Adding to the appeal of the simple technology, the houses are ideal for the hot Nigerian climate because the bottle bricks buffer the house from the intense heat. Also, in a place known for violence, the houses are completely bullet proof. Bottles are mostly sourced from hotels, restaurants, homes and foreign embassies, so the 500 million bottles that are discarded each year in Nigeria alone are literally finding new homes instead of landfills or the ocean.  The circular houses look cool too with the exposed round bottles producing a unique design.

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The Pancake House under construction

The Pancake House under construction

The Pancake House

The Pancake House

The Sandcastle

The Sandcastle

From EarthKaya: Welcome to the future…. EarthKaya is dedicated in providing low cost, eco-housing solutions. Less time, less impact, less cost.

In a world where organic is more expensive than traditional crops, solar panels are often costly to install and electric cars inconvenient to run, many people may be reluctant to ‘go green’ at home.

But imagine a process of home building that is more economical than traditional methods, equally as sound structurally, well-insulated, sound-absorbent, releases less CO2 emissions than brick homes and reduces the carbon footprint by 70%.

EarthKaya does just that by creating structures using locally produced polypropylene bags filled with sand which are coated with small amounts of cement or an environmentally-friendly plaster such as adobe or special lime after building.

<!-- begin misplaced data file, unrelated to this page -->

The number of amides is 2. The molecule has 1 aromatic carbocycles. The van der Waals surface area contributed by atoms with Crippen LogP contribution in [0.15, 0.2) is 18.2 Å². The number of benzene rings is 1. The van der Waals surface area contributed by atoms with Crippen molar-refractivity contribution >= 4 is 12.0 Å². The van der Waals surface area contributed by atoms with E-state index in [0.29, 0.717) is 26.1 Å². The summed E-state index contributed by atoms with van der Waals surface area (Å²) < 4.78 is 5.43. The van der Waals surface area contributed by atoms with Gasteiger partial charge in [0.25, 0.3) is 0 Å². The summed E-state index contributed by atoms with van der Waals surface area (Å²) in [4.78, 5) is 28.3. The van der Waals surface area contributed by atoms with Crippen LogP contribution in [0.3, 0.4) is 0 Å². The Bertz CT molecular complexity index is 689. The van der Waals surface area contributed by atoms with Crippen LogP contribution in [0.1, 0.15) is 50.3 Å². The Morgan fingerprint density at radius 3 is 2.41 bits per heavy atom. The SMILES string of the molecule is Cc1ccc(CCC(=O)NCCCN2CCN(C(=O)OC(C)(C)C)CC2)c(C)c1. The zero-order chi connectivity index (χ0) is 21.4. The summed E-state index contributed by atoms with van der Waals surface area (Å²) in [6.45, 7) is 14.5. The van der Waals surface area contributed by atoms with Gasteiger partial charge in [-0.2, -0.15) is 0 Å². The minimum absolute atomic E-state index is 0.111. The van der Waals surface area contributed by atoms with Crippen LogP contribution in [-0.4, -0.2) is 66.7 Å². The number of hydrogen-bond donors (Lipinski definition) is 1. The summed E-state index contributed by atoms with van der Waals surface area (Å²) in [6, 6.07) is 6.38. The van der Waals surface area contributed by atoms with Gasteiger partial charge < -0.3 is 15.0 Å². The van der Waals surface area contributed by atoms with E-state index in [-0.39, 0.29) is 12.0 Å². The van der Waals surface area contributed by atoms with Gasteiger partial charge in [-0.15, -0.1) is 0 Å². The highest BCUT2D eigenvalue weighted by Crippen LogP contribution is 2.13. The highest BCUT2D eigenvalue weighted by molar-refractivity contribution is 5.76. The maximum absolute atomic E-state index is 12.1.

Sand bag homes are resistant to wind, sun and water vapour, remain cool in summer and warm in winter, are non-corrosive and rot-free, meaning no pesky termite problems.

Thinking of low cost building? Contact us today at EarthKaya
EarthKaya on Facebook
Note: it looks like they’re using the bags by Eternally Solar. Maybe they’ll see this blog post and leave a comment.

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The Finca Luna Nueva Lodge in Costa Rica is a sustainable rainforest eco-hotel together with a certified organic biodynamic farm. They began farming  in 1993, planting and harvesting organic ginger and turmeric. They just finished a workshop building an earthbag roundhouse, and plan to do at least one more. You can find out more about them on their Facebook page, and see many more photos  here.